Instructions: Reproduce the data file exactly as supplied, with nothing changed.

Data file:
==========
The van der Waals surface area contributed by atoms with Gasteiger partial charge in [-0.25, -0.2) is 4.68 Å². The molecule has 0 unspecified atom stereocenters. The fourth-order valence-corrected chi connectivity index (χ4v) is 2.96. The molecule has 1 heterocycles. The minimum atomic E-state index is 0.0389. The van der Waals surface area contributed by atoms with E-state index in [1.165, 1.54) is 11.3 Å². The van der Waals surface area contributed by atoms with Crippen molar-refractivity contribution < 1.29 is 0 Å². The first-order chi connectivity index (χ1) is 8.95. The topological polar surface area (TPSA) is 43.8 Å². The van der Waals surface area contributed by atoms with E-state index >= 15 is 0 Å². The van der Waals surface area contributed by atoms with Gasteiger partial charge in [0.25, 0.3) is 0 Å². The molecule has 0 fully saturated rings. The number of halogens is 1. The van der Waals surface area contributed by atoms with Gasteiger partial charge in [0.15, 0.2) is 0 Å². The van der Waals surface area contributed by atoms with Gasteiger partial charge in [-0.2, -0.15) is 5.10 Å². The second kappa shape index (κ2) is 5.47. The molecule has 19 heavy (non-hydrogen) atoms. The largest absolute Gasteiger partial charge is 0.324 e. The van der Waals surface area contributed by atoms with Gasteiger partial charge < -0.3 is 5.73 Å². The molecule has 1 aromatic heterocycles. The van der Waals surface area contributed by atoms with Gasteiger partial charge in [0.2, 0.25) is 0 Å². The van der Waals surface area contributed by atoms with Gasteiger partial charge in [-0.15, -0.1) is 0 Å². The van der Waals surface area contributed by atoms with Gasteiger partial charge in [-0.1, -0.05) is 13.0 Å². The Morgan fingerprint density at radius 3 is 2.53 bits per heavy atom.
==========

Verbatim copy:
The van der Waals surface area contributed by atoms with Gasteiger partial charge in [-0.25, -0.2) is 4.68 Å². The molecule has 0 unspecified atom stereocenters. The fourth-order valence-corrected chi connectivity index (χ4v) is 2.96. The molecule has 1 heterocycles. The minimum atomic E-state index is 0.0389. The van der Waals surface area contributed by atoms with E-state index in [1.165, 1.54) is 11.3 Å². The van der Waals surface area contributed by atoms with Crippen molar-refractivity contribution < 1.29 is 0 Å². The first-order chi connectivity index (χ1) is 8.95. The topological polar surface area (TPSA) is 43.8 Å². The van der Waals surface area contributed by atoms with E-state index >= 15 is 0 Å². The van der Waals surface area contributed by atoms with Gasteiger partial charge in [0.25, 0.3) is 0 Å². The molecule has 0 fully saturated rings. The number of halogens is 1. The van der Waals surface area contributed by atoms with Gasteiger partial charge in [0.15, 0.2) is 0 Å². The van der Waals surface area contributed by atoms with Gasteiger partial charge in [-0.2, -0.15) is 5.10 Å². The second kappa shape index (κ2) is 5.47. The molecule has 19 heavy (non-hydrogen) atoms. The largest absolute Gasteiger partial charge is 0.324 e. The van der Waals surface area contributed by atoms with Gasteiger partial charge < -0.3 is 5.73 Å². The molecule has 1 aromatic heterocycles. The van der Waals surface area contributed by atoms with Gasteiger partial charge in [0.2, 0.25) is 0 Å². The van der Waals surface area contributed by atoms with Gasteiger partial charge in [-0.15, -0.1) is 0 Å². The van der Waals surface area contributed by atoms with Gasteiger partial charge in [-0.1, -0.05) is 13.0 Å². The Morgan fingerprint density at radius 3 is 2.53 bits per heavy atom.